Hello everyone! I hope you enjoyed learning about George Washington last week (I sure did) but now it’s time to move on.
This week’s Theme of the Week is Hot Air Balloons #bobbledyhotair !!! I LOVE hot air balloons! They are so cool! Or should I say HOT?!
If you haven’t seen hot air balloons in real life before, then you probably don’t realize just how gigantic they are.
Holy cow!! That is enormous!!!
Hot air balloons are able to float because hot air is lighter than cold air. I know – that’s weird, because how much does air really weigh anyway? Have you ever lifted air?
(OMG I just tried to find out how much air weighs. If you’re interested in how a simple question can have a very complicated answer, check it out here!)
Well, the fact is that even though air doesn’t seem heavy to US, it does still weigh something. And hot air is lighter than cold air. SO – if you heat air, it goes up. We don’t really notice this, because we can’t see it happening. BUT – you might have noticed that when you roast marshmallows over a fire, the air ABOVE the fire gets hotter than the air to the sides of the fire. That’s because the hot air is floating UP (not sideways, or down).
So what a hot air balloon does is actually catch the hot air and keep it inside. Then, the hot air will make the balloon itself float up, because the hot air inside is lighter than the cooler air outside the balloon. Apparently, if you know anything about flying hot air balloons, the best days to fly are ones that are cool and clear, because it’s much easier to get the air inside the balloon hotter than the air outside if the air outside is cool. Got it?
Hot air balloons have big burners inside, just above the basket. They heat up the air to inflate the balloon, and then keep the air hot while the balloon is up in the air. The “pilot” of a hot air balloon turns the heater on if he wants the air to get hotter (and float higher) and turns it off if he wants the air to cool off (and sink lower).
Here’s a cool video showing how the burners work. You can see how hard it is to inflate a hot air balloon!
Now, most of us are familiar with these great big hot air balloons, but hot air balloons weren’t always the big giant ones. The very first ones were quite small. They were invented in China over 1,700 years ago by a warrior named Zhuge Liang. He made his out of a very light paper bag with an oil lamp attached to it, and when he sent it up in the air at night, it glowed. He was able to signal to other troops fighting with him – and it also confused his enemies, because they couldn’t figure out what it was.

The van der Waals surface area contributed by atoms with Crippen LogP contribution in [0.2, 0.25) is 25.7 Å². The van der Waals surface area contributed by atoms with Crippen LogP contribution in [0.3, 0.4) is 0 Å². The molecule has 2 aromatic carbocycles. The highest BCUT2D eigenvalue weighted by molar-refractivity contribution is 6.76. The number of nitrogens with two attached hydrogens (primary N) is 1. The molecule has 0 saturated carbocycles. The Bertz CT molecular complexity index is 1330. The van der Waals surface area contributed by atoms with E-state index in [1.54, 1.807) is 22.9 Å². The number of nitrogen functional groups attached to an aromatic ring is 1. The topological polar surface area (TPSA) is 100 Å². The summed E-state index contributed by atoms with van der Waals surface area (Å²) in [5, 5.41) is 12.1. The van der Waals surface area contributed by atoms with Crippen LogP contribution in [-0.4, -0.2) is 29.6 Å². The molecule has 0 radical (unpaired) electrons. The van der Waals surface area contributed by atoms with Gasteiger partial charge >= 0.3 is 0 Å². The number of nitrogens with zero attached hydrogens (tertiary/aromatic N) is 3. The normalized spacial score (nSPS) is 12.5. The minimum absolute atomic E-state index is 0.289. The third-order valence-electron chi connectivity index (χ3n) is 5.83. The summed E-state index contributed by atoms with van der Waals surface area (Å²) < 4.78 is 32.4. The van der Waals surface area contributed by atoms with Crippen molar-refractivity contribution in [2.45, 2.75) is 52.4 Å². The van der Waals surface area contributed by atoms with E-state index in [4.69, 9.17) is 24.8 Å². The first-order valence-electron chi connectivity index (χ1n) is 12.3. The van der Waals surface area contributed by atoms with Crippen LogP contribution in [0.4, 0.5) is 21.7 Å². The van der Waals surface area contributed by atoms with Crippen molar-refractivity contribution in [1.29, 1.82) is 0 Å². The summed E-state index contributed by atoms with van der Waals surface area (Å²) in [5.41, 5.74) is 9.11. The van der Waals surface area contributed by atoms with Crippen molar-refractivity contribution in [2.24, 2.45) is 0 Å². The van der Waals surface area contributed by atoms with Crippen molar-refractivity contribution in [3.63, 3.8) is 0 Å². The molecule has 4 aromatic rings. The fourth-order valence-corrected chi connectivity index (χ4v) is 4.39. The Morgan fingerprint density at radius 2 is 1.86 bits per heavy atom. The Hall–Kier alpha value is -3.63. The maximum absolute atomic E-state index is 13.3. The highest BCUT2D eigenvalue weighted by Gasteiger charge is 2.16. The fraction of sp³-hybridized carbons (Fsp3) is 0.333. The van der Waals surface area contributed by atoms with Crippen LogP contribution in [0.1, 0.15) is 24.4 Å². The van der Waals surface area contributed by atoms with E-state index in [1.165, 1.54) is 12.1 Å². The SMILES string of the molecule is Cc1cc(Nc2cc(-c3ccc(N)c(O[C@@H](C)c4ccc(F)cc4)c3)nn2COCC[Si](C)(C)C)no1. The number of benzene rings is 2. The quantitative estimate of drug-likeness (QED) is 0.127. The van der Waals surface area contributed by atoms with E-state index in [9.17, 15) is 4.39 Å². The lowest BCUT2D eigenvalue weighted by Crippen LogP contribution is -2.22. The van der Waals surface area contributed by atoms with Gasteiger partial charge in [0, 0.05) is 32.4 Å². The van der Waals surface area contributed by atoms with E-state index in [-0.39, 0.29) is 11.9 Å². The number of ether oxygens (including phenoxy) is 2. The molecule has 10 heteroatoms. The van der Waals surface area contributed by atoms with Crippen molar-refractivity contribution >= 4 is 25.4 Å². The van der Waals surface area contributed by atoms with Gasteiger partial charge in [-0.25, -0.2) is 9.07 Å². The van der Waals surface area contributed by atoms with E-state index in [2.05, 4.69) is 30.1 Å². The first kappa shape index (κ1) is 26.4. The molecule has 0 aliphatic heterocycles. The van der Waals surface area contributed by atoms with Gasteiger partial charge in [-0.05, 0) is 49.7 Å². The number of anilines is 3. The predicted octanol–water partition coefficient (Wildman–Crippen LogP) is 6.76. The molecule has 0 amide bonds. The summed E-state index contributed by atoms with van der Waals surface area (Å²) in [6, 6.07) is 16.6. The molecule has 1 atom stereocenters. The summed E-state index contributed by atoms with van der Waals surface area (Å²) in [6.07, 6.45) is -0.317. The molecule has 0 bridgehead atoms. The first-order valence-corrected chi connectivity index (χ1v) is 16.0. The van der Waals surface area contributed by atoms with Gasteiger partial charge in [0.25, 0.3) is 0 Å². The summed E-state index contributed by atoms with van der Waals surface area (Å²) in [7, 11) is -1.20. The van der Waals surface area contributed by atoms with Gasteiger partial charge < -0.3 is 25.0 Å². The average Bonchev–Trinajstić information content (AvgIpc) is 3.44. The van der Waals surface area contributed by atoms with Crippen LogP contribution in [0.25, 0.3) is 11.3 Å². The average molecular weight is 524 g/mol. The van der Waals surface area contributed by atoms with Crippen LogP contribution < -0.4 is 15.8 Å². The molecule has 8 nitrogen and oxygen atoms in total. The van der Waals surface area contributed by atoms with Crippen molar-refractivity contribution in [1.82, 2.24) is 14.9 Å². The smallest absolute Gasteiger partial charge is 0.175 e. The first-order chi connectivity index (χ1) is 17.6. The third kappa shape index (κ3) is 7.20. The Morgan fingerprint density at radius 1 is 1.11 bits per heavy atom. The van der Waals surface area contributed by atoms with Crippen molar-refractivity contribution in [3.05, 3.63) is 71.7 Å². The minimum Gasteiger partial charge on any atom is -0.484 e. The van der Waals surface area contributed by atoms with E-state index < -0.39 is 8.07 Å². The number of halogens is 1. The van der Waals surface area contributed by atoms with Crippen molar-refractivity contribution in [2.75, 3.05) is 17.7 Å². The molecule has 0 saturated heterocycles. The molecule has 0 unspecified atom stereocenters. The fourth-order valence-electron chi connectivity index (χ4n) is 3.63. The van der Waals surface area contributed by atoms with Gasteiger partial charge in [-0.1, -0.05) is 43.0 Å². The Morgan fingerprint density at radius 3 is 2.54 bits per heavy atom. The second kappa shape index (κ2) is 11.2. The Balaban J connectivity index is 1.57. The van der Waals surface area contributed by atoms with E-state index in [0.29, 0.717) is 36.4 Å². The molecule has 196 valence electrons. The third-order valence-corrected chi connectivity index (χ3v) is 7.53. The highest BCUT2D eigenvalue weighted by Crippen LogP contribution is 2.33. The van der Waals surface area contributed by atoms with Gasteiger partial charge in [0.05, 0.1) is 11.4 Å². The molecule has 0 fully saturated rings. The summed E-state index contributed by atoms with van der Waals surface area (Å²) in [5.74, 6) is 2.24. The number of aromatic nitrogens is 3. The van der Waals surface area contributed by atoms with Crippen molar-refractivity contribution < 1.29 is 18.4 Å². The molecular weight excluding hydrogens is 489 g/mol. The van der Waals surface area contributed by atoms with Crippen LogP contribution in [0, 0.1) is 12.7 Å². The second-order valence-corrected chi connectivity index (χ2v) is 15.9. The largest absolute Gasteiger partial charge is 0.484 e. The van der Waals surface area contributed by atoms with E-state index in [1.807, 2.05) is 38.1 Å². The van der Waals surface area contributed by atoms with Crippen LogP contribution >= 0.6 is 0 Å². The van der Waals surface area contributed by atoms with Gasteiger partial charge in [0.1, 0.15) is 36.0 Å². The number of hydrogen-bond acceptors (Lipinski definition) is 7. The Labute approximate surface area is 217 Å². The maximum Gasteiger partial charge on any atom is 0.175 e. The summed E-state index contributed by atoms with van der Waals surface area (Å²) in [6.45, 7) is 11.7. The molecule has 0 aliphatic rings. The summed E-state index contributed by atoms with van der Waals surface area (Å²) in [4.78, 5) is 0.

If you’ve seen Tangled, it’s just like the sky lanterns that Rapunzel wanted to see:
(and if you HAVEN’T seen Tangled, you MUST! Go do it RIGHT NOW!!!)
There are actually festivals in China and Taiwan and Thailand where thousands of people come together and send their sky lanterns floating up into the sky, just like in Tangled. And it’s even more beautiful in real life.
Of course, sky lanterns are kind of dangerous because what comes up, must come down. Usually the fire has gone out by the time the sky lantern comes back to the ground, but there’s also the problem that most people don’t go looking for their lantern after it falls to put it in the trash. (If you want to learn more about how much trash we’re generating these days, you can look at our Garbage Theme of the Week!).
It wasn’t until about 200 years ago that people started making the giant balloons for people to ride in. Before they figured out what the best way to make hot air balloons, they had lots of different ideas of what might work:
And, because they weren’t sure if it was safe for people to travel by hot air balloon, the very first passengers on a hot air balloon were a sheep, a rooster and a duck. Yep! As part of this first flying experiment, the balloon designers wanted to test the effects of flying on animals that were already able to fly as well as an animal that would never be able to fly. They picked a sheep because apparently back then, they thought sheep were the most similar to humans. (In case you’re worried, the animals all survived the experiment without any problem.)
So that’s it! That’s all you need to know about hot air balloons!! If you learn anything more interesting, please add it in the comments below. And also answer this question: if you could take a hot air balloon ride, where would you go and who would you take with you?
Stay tuned on Monday for Matthew’s story about hot air balloons!!
okay, andd if you aren’t totally tired of hot air balloons by now, check out this craziness:
Happy Hot Air Balloon Week!!